The subtext of this being that leave voters are small-minded introverts from the shires. Except that there's good reason for that.
People who stay in one place do so for a good reason. Travelling is expensive. Going out is expensive. I know quite a lot of people who don't really go anywhere and if they drink at all it will be a few beers at home - to save money so that they can invest in improving their homes and giving their kids the best start in life.
I often whinge about house prices - but there are ways to play the system if you are frugal and austere. At some point in my youth I consciously made the decision not to live an austere life because I couldn't cope with the stifling routine of staying put. This is why I am always out and about and have what many would consider a more cultured lifestyle.
There are times when I notice the gulf between the motivations. Working out in Gloucestershire I am presently working with people who live locally, support the local rugby team and have a large circle of friends, but mainly people much like them living in the same places. Something known as community. I am acutely aware I am not part of it and my rootless ways arouse suspicion in the settled community.
The choice I made has its inherent risks. Without building up an asset base I have no security. My entire life is a gamble and to stay safe I have to stay sharp. As you get older you find the safety nets shrink. But it was a choice. And while I may sometimes envy the security and community that others have I would rapidly go crazy living my life in one place keeping up the same routines.
Consequently this means I don't quite fit in and I find the interests and obsessions of the settled community somewhat parochial - and when you're dealing with people who stay in all the time you are most likely dealing with people who stay home and watch things like Strictly Come Baking. I can't deal with it.
It's easy to write such people off as the great unwashed but these are the people who hold down jobs and make the machines work. These are the people who keep the gas flowing and the lights on. They are the people who come to our rescue when our cars break down or when we become injured.
The remainer subtext that the opinions and ambitions of working class people should be swept aside for their more enlightened cosmopolitan ideas is one of the many assumptions which prompted people to vote to leave. People who make different life choices do so for good reasons, all of which are as valid as my own. And this really does link in with the immigration debate. Settled peoples have rights too. Why should the fabric of close knit communities be disturbed without consent?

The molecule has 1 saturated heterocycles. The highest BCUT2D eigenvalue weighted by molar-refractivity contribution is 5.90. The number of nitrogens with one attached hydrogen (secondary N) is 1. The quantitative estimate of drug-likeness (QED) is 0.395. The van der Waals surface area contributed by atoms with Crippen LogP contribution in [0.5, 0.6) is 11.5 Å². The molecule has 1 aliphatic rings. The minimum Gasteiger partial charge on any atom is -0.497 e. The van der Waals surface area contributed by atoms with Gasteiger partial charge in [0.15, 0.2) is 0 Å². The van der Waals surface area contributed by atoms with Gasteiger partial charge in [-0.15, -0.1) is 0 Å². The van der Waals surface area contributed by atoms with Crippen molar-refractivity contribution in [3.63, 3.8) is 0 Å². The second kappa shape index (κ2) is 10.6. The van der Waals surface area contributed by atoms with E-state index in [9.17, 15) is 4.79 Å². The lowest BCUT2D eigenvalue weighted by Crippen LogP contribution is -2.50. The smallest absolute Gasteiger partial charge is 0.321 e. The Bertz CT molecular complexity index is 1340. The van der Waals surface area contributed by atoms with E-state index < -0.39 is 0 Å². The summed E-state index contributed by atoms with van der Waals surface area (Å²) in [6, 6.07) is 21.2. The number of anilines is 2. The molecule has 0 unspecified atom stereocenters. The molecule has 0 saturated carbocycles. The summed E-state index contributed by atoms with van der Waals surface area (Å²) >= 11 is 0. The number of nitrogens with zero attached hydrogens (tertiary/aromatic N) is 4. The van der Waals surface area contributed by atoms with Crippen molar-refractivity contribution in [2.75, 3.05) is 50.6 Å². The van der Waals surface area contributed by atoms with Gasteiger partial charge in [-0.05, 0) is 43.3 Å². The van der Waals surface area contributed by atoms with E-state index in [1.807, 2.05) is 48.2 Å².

In the end there is nothing especially virtuous about people who are well travelled and outward looking. A society needs all stripes to function. We need people to work the routine jobs and then we need a fluid workforce not tied down with responsibilities. Moreover, having dealt with more well pampered HR people than a person ever should, one thing I have noticed is that travel does not necessarily broaden the mind.
If you take an incurious person and lavish travel upon them you are wasting your money. Some of the most shallow, snobby and fatuous people I know would consider themselves liberal citizens of the world. Such people have no concept of what it is to be building or maintaining something with a long term plan. They latch on to the fashionable and socially convenient worldview that the EU is the manifestation of liberal values but it's little more than virtue signalling.
In a lot of respects I have a foot in both camps. If travel were free you would never see me. For the moment I am in a phase of "just about managing" and I'm stuck where I am. These are the times I miss things like community and being "a local". And then I think of my old friends back up in Bradford - people who would give anything to get out as I have - to have seen the things I have seen., to not have travelled the same road every day. As I get older I sometimes find myself envying them.
When you have routine certain things are always in a particular place and your schedule is already dictated. Your choices are fewer but then you are less likely to suffer from choice paralysis. As I got older I learned that moving around does not bring any greater comfort. It's great to have met the people I know in Bath and Bristol and Edinburgh, but like people back home, they're living their lives and getting on with it, ending the week at the same bar in the same old pub. It turns out people are pretty much the same wherever you go.